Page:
We are tucked into a relatively remote pocket of a densely-populated state. People who live outside our state -- and quite a few who live inside its borders -- are quite surprised by how rural our location is. We certainly don't compare to life in places like Kansas, Oklahoma or Alaska, to name just a few. But despite the fact that we are only a few miles from dead center of our state, we do not have certain services and amenties that the vast majority of the residents take for granted.

For example, it blows the mind of my friend Peg, who lives in a very different part of the state, that we don't have municipal police services in our township. Instead, we rely on the state police to do all the necessary policing that needs to be done. Presumably, this is because not much policing, apart from the occasional call to my house, is required.

This has created a kind of alternate universe for my kids.

On a recent jaunt with my kids and a friend of Primo's, we became stuck behind a garbage truck in a small town some distance from ours. This wasn't just any old garbage truck. It was a recycling truck. After watching it for a minute or two, the lightbulb suddenly went off in Primo's brain. "Wait a minute. Is that truck actually picking up the recyclables at each house?" We have to drive ours five miles to the township building, on either Monday or Saturday, which as you might imagine can cause quite a bit of recyclable pile-up at times in our house. His friend, who lives in the town next to ours, replied, "Yeah, so what? Ours is picked up every week, isn't yours?" Primo couldn't even respond, so stunned was he by the concept of personalized municipal services.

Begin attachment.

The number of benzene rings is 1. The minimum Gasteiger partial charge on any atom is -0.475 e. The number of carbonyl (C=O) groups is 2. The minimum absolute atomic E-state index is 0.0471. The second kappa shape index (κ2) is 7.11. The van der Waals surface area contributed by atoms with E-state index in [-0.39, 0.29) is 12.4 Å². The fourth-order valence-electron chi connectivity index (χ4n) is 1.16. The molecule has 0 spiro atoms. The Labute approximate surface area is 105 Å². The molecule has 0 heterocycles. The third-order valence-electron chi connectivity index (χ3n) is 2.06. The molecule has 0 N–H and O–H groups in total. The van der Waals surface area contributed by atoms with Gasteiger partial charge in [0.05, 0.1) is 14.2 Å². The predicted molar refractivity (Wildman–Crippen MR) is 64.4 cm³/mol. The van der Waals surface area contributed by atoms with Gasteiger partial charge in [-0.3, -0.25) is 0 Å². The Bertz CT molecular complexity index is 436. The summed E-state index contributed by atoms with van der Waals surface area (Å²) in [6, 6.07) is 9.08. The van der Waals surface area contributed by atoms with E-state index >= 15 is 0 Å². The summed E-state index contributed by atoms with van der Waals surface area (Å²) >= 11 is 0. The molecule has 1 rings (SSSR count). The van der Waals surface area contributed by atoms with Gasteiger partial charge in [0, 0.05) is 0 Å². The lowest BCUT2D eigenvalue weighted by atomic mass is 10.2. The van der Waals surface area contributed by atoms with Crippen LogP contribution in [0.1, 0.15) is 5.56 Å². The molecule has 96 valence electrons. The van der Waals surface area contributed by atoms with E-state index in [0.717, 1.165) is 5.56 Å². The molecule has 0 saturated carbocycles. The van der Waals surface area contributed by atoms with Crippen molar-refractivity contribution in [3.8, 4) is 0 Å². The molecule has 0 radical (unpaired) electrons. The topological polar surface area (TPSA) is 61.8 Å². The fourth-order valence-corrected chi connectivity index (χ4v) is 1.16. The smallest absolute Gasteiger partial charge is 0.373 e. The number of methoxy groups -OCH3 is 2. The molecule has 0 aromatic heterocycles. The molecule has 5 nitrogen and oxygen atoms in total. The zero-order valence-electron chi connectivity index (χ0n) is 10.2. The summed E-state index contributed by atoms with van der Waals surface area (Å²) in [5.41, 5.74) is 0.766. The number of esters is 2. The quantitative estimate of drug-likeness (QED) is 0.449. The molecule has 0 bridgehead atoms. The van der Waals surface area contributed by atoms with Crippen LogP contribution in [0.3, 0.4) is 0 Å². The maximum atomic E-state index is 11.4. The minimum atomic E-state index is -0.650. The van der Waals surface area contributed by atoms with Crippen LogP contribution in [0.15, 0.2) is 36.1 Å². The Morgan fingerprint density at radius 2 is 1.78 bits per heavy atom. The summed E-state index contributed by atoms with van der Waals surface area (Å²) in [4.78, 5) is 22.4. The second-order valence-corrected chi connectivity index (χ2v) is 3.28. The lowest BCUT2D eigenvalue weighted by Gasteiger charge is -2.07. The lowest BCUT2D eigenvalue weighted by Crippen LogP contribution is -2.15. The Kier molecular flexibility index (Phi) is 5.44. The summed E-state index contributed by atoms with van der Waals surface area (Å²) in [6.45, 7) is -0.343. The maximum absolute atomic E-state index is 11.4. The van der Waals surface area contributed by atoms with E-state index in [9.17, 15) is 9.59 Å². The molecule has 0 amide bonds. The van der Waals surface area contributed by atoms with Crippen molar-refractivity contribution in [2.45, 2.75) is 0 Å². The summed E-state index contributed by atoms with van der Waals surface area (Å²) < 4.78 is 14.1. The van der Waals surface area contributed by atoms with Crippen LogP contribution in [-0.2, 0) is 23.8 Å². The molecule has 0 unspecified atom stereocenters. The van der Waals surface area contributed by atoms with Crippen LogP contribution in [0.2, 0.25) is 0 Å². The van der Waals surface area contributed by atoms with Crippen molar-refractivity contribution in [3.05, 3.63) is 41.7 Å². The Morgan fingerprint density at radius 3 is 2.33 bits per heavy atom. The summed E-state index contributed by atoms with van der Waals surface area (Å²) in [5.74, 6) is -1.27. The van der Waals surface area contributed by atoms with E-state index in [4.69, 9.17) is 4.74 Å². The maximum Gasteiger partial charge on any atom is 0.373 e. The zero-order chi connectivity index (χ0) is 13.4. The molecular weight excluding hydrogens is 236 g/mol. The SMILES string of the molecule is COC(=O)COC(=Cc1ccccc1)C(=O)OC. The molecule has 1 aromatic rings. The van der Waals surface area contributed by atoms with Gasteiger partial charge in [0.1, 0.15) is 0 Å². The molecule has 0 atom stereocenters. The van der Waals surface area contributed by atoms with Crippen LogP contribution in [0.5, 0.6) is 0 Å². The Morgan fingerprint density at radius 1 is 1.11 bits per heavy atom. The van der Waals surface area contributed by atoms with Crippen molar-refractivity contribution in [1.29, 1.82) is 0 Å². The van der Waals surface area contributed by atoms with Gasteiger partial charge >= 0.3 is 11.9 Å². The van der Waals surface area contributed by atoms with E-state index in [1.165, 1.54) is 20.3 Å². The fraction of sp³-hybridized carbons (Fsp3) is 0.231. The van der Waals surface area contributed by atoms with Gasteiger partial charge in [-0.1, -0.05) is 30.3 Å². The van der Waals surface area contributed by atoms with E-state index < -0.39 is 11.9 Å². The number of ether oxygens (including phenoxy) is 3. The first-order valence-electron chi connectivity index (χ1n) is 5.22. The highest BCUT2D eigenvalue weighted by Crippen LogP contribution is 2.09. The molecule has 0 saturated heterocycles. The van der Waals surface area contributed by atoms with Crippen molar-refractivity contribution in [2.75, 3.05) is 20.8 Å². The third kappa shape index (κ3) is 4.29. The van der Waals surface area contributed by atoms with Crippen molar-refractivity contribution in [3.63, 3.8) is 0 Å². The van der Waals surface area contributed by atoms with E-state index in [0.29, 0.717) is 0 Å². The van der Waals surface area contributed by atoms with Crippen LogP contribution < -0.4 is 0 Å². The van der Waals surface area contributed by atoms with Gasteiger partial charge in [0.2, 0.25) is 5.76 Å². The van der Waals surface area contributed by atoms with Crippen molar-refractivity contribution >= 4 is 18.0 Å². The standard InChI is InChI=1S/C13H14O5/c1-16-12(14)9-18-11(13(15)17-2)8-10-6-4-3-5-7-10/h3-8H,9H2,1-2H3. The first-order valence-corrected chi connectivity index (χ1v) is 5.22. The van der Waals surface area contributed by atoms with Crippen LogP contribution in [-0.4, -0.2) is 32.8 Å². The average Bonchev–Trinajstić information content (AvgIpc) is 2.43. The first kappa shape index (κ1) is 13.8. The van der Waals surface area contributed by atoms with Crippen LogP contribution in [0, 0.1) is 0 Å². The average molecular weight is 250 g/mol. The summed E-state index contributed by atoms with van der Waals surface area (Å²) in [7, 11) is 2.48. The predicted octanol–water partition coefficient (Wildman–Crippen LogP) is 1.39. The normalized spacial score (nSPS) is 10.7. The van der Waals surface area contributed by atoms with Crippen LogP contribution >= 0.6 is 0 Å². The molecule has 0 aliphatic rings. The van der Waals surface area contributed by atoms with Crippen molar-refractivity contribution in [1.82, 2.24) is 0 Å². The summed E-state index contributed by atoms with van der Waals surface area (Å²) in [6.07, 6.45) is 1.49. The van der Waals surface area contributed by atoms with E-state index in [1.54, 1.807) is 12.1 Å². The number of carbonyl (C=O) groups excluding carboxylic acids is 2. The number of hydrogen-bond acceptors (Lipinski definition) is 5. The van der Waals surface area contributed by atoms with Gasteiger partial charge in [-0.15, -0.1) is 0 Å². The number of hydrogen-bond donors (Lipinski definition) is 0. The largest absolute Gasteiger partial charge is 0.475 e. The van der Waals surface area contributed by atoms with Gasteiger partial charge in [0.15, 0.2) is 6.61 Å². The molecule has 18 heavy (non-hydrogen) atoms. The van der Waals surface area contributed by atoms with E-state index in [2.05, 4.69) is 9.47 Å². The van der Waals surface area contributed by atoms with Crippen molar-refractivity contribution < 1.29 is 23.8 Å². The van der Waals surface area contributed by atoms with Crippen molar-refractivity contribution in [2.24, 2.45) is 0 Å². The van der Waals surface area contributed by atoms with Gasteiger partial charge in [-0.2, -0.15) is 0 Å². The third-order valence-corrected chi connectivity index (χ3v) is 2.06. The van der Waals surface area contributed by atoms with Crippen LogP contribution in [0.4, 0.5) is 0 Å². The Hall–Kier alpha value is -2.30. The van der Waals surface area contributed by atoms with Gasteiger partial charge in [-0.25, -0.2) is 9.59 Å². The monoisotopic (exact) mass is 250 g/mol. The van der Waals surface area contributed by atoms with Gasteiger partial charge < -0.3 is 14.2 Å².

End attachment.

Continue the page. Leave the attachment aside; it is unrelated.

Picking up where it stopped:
And still further: while sitting on the deck of our vacation house, we heard a familiar (to my LSH and me) tinny jingle coming closer and closer through the development. Terzo, however, was completely mystified. He finally asked us what the sound was; he was shocked and amazed to learn that there was an actual truck that drove around with ice cream in it and would sell it to you if you just waited at the curb with money in your hand.

Talk about blowing someone's mind.

Sunday, July 12, 2009

too pooped to pop

I know: I should have had a lengthy detailed post about yesterday's big sheep and fleece show up by now, complete with pictures and clever commentary.

I had my camera with me, but I forgot to take any pictures.

Even though it is over 24 hours later, I am still too tired to come up with any clever commentary.